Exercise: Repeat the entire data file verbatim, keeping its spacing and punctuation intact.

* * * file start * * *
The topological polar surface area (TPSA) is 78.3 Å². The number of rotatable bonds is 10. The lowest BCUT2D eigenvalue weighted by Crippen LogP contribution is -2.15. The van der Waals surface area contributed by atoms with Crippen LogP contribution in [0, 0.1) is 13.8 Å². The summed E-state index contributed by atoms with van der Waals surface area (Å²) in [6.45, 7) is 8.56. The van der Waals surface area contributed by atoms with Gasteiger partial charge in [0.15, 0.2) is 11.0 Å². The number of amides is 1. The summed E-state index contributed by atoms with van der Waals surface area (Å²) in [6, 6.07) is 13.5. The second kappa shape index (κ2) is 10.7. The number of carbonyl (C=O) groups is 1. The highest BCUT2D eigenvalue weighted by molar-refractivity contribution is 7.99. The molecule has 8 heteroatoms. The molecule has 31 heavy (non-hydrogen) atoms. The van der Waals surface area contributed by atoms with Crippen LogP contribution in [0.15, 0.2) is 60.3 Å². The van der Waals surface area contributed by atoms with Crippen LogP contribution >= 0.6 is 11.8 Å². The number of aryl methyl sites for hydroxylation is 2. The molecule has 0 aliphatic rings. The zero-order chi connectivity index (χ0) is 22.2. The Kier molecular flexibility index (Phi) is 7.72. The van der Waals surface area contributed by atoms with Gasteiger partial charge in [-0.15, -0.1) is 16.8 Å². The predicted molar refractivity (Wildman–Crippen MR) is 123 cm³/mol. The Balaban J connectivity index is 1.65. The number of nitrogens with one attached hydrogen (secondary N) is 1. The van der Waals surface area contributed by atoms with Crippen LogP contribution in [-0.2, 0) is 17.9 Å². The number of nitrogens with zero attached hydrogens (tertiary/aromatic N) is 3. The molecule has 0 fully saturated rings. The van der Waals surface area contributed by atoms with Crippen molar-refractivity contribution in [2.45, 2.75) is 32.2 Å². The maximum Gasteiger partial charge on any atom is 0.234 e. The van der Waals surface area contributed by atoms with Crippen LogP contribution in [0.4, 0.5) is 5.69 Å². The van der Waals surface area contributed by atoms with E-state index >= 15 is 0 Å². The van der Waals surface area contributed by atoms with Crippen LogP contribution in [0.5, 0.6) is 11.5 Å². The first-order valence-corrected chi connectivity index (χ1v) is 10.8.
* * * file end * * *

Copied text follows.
The topological polar surface area (TPSA) is 78.3 Å². The number of rotatable bonds is 10. The lowest BCUT2D eigenvalue weighted by Crippen LogP contribution is -2.15. The van der Waals surface area contributed by atoms with Crippen LogP contribution in [0, 0.1) is 13.8 Å². The summed E-state index contributed by atoms with van der Waals surface area (Å²) in [6.45, 7) is 8.56. The van der Waals surface area contributed by atoms with Gasteiger partial charge in [0.15, 0.2) is 11.0 Å². The number of amides is 1. The summed E-state index contributed by atoms with van der Waals surface area (Å²) in [6, 6.07) is 13.5. The second kappa shape index (κ2) is 10.7. The number of carbonyl (C=O) groups is 1. The highest BCUT2D eigenvalue weighted by molar-refractivity contribution is 7.99. The molecule has 8 heteroatoms. The molecule has 31 heavy (non-hydrogen) atoms. The van der Waals surface area contributed by atoms with Crippen LogP contribution in [0.15, 0.2) is 60.3 Å². The van der Waals surface area contributed by atoms with Crippen LogP contribution >= 0.6 is 11.8 Å². The number of aryl methyl sites for hydroxylation is 2. The molecule has 0 aliphatic rings. The zero-order chi connectivity index (χ0) is 22.2. The Kier molecular flexibility index (Phi) is 7.72. The van der Waals surface area contributed by atoms with Gasteiger partial charge in [-0.15, -0.1) is 16.8 Å². The predicted molar refractivity (Wildman–Crippen MR) is 123 cm³/mol. The Balaban J connectivity index is 1.65. The number of nitrogens with one attached hydrogen (secondary N) is 1. The van der Waals surface area contributed by atoms with Crippen LogP contribution in [-0.2, 0) is 17.9 Å². The number of nitrogens with zero attached hydrogens (tertiary/aromatic N) is 3. The molecule has 0 fully saturated rings. The van der Waals surface area contributed by atoms with Crippen molar-refractivity contribution in [2.45, 2.75) is 32.2 Å². The maximum Gasteiger partial charge on any atom is 0.234 e. The van der Waals surface area contributed by atoms with Crippen LogP contribution in [0.4, 0.5) is 5.69 Å². The van der Waals surface area contributed by atoms with E-state index >= 15 is 0 Å². The van der Waals surface area contributed by atoms with Crippen LogP contribution in [0.5, 0.6) is 11.5 Å². The first-order valence-corrected chi connectivity index (χ1v) is 10.8.